A Japanese yen currency-related exchange traded fund plunged on Friday after the Bank of Japan stuck to its ultra-low interest rate policy and pledged to maintain accommodative policies.
The CurrencyShares Japanese Yen Trust (NYSEArca: FXY), which tracks the yen against the U.S. dollar, fell 2.2% on Friday.
“It is not appropriate to tighten monetary policy at this point,” BOJ Gov. Haruhiko Kuroda said. “If we raise interest rates, the economy will move into a negative direction.”
However, the BOJ did acknowledge that the yen’s recent weakness may weigh on the economy, but policymakers reassured that they will “closely watch” the impact of foreign exchange moves and their effects, Reuters reports.
“Recent rapid falls in the yen heighten uncertainty on the outlook and make it difficult for companies to set business plans. It’s therefore negative for the economy and undesirable,” Kuroda told a news conference.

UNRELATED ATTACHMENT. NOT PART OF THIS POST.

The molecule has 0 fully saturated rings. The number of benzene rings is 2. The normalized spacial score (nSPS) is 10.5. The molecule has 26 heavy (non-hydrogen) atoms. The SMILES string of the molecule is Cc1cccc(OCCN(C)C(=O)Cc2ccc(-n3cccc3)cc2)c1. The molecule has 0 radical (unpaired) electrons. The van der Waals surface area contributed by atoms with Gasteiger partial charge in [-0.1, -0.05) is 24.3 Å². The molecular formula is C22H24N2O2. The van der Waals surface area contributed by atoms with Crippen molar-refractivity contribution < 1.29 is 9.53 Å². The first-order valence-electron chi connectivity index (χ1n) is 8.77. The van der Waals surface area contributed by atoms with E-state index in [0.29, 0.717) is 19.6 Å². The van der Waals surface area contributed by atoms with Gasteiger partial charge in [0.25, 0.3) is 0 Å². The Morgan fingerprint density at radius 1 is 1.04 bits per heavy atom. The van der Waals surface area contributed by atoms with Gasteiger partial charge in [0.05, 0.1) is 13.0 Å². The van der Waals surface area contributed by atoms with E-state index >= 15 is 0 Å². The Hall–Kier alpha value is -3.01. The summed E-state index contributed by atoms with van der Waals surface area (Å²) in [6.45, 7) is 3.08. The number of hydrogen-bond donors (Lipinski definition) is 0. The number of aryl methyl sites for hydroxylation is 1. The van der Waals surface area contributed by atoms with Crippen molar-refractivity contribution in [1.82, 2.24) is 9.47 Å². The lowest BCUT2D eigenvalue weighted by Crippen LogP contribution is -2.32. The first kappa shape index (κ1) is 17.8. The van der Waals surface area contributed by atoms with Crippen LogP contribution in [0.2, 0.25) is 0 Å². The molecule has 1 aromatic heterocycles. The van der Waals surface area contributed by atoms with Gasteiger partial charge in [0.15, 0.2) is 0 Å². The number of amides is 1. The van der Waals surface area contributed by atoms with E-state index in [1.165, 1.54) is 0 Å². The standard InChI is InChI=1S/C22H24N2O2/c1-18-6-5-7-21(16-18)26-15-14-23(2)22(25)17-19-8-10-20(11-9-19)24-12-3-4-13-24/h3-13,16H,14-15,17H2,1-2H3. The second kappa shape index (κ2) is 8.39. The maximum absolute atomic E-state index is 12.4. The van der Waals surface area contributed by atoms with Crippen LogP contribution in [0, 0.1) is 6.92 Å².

The BOJ has kept to its -0.1% target on short-term rates and vowed to guide the 10-year yield to around 0% by a majority 8-1 vote. The central bank also maintained its guidance to keep rates at “present or low” levels and even reaffirmed its commitment to buy an unlimited sum of 10-year government bonds at 0.25% to maintain its support policy outlook.
“Raising interest rates or tightening monetary policy now would add further downward pressure on an economy that is in the midst of recovering from the COVID-19 pandemic’s pain,” Kuroda said, pushing off the chance of a near-term rate hike.
The BOJ Governor also stated that there will be a hard cap on the 10-yield note at 0.25% and had no plans to increase the upper limit despite global pressures.
“There was speculation the BOJ could tweak policy to address currency moves, but the answer from the central bank was no,” Shotaro Kugo, an economist at Daiwa Institute of Research, told Reuters.
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